This was followed by an inspired bread basket.  Chef Olson hand-milled the Maryland-grown Turkey Red wheat and hand-churned the butter that was served in its buttermilk.  Not hand-crafted enough?  He hand-whittled the boards on which both were served.

The soup course consisted of a rich mushroom broth, slices of radish nukazuke (an incredible Japanese-style pickle created by fermenting vegetables in a rice bran mixture), lobes of Pennsylvania oyster mushroom, and a slow poached duck egg from Happy Hens with a rich creamy yolk.  Following these perfect spoonfuls of soup with a morsel of the crunchy crust from the bread with a healthy dollop of the luscious butter. . . culinary heaven.

Next came the scrapple, a Pennsylvania Dutch dish made from the scraps leftover from butchering using everything from the pig except the squeal.  This pig was raised on Maryland’s Eastern Shore by the Langenfelder family, now in their sixth generation of farmers.  In the hands of Chef Olson, this scrapple was the best “breakfast for dinner” I’ve ever had.  Served with a maple syrup aged in rye barrels, the beautifully seared scrapple was adorned with a fingerling sweet potato whose size perfectly matched the tranche of scrapple allowing eaters many perfectly balanced bites.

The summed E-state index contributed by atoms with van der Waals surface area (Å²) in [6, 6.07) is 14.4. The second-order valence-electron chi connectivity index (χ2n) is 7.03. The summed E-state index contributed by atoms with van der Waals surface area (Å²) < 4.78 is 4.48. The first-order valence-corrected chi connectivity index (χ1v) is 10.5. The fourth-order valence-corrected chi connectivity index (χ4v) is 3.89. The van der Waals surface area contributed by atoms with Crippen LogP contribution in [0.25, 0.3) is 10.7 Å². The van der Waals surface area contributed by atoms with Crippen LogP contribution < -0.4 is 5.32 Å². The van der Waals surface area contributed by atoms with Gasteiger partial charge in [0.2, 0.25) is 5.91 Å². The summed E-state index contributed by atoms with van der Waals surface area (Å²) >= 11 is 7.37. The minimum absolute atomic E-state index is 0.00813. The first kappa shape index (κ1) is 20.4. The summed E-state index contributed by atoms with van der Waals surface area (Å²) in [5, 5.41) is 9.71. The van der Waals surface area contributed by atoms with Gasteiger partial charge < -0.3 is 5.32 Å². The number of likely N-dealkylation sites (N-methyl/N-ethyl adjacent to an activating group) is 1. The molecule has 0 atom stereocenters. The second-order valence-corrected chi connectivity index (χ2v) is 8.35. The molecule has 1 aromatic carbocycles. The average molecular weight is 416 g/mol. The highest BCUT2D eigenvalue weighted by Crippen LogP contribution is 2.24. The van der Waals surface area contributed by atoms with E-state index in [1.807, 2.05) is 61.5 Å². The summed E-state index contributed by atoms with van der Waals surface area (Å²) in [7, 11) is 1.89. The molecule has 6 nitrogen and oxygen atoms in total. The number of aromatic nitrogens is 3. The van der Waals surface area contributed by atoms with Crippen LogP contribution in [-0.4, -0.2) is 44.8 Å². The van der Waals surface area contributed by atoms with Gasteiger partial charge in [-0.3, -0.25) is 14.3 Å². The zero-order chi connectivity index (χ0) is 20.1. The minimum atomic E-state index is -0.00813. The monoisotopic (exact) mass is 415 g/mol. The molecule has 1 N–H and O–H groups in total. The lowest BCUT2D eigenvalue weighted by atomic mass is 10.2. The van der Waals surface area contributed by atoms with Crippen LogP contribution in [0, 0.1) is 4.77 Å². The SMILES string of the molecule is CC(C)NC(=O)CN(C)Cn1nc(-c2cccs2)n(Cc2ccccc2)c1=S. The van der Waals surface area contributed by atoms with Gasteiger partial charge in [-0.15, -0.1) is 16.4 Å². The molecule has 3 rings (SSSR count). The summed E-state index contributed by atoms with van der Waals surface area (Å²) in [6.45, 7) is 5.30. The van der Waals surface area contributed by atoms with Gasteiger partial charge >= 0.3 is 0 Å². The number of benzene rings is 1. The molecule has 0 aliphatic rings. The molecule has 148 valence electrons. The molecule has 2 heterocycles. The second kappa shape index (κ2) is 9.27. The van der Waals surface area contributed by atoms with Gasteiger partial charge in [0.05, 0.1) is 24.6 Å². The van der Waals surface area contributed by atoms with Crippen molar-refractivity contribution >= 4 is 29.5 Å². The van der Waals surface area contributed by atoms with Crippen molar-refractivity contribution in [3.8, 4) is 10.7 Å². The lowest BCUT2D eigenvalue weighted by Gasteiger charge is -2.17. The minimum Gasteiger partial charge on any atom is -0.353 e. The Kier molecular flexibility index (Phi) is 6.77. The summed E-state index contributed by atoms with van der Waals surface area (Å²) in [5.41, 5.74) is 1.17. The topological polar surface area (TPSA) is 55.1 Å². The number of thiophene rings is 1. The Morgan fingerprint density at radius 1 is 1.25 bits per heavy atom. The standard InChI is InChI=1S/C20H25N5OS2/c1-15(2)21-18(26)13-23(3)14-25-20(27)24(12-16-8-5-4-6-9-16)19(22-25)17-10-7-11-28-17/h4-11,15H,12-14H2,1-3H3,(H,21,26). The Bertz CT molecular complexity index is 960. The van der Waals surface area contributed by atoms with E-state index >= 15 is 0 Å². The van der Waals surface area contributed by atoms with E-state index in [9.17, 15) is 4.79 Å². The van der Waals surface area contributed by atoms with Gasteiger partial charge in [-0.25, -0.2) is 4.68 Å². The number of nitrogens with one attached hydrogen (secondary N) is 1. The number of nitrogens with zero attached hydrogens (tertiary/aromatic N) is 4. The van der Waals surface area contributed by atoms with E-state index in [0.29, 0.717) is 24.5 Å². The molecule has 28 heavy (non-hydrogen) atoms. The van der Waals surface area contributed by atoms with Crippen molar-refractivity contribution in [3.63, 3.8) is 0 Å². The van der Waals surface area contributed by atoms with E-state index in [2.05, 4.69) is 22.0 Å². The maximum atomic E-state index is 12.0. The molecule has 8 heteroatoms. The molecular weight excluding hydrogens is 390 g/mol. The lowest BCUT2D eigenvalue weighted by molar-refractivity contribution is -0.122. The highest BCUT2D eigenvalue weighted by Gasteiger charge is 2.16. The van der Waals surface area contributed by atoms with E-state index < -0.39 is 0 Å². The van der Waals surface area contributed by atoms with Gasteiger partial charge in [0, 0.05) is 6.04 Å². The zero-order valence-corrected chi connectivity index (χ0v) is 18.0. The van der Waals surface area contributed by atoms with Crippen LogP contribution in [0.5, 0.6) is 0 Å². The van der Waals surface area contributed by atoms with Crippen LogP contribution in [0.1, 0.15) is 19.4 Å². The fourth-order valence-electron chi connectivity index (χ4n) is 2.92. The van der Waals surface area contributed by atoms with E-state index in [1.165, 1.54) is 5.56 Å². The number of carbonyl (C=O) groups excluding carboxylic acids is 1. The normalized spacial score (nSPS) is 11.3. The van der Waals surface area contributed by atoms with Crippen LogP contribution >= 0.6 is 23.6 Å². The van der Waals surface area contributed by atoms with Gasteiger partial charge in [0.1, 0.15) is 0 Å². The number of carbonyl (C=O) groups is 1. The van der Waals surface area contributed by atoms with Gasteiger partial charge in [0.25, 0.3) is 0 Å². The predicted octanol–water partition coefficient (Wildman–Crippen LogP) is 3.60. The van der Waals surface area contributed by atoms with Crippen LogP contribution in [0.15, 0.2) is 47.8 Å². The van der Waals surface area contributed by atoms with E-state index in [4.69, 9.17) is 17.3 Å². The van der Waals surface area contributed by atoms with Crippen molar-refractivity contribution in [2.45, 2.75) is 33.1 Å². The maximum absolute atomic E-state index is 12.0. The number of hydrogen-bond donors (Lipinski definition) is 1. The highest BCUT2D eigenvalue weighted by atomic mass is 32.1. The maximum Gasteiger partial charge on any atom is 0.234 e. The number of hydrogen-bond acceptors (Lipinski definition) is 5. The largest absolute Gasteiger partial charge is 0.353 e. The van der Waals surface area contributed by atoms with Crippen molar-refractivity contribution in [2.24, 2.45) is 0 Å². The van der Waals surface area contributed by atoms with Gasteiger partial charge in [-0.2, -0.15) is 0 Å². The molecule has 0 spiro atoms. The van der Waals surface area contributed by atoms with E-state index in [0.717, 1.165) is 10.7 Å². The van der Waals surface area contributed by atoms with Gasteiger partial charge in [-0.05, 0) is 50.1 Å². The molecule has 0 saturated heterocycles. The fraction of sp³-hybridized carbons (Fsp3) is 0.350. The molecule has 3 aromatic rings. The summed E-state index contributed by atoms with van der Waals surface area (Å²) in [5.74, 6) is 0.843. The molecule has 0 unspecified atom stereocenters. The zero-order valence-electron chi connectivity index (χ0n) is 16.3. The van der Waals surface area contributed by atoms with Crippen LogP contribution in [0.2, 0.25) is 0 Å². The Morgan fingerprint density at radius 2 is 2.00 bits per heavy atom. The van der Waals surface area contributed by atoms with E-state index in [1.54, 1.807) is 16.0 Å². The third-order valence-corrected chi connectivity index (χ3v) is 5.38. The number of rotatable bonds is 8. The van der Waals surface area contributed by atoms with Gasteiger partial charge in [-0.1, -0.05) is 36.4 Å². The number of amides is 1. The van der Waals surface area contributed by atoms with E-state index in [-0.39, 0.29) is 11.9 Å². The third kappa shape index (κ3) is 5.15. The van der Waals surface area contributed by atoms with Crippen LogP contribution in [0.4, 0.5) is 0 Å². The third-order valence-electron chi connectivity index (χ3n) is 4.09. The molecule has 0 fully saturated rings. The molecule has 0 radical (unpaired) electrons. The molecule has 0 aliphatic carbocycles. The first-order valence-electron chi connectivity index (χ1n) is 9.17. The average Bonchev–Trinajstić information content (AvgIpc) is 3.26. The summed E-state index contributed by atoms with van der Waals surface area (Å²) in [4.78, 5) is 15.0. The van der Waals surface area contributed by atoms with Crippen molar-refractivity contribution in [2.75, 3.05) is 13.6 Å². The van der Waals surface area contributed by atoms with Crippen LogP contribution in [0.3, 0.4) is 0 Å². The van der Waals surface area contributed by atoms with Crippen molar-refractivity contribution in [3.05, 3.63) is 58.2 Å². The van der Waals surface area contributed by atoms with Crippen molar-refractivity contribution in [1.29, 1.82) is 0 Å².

The next course centered on something more commonly associated with Thanksgiving decorations rather than dinner – Indian corn.   Chef Olson used the corn (officially known as calico corn) from the Lancaster Farm Fresh Cooperative as the base of a tamale.  In place of the traditional banana leaf or corn husk, lacinato kale served as an edible wrapper.   The tamales were served with a puree of butternut squash so silky smooth, that it left me, a trained chef, jealous of the texture.

It wouldn’t be the last dish that piqued my culinary envy.  The crescendo of the savory courses was a fork-tender lamb’s neck imbued with rosemary and glorious streaks of fat as soft as butter. Elevating this oft overlooked and challenging cut is the mark of an expert chef.   The sous-vide cooking method matched with this lovingly raised lamb from Elysian Fields Farm (Thomas Keller sources his lamb from here) was certainly a show-stopper.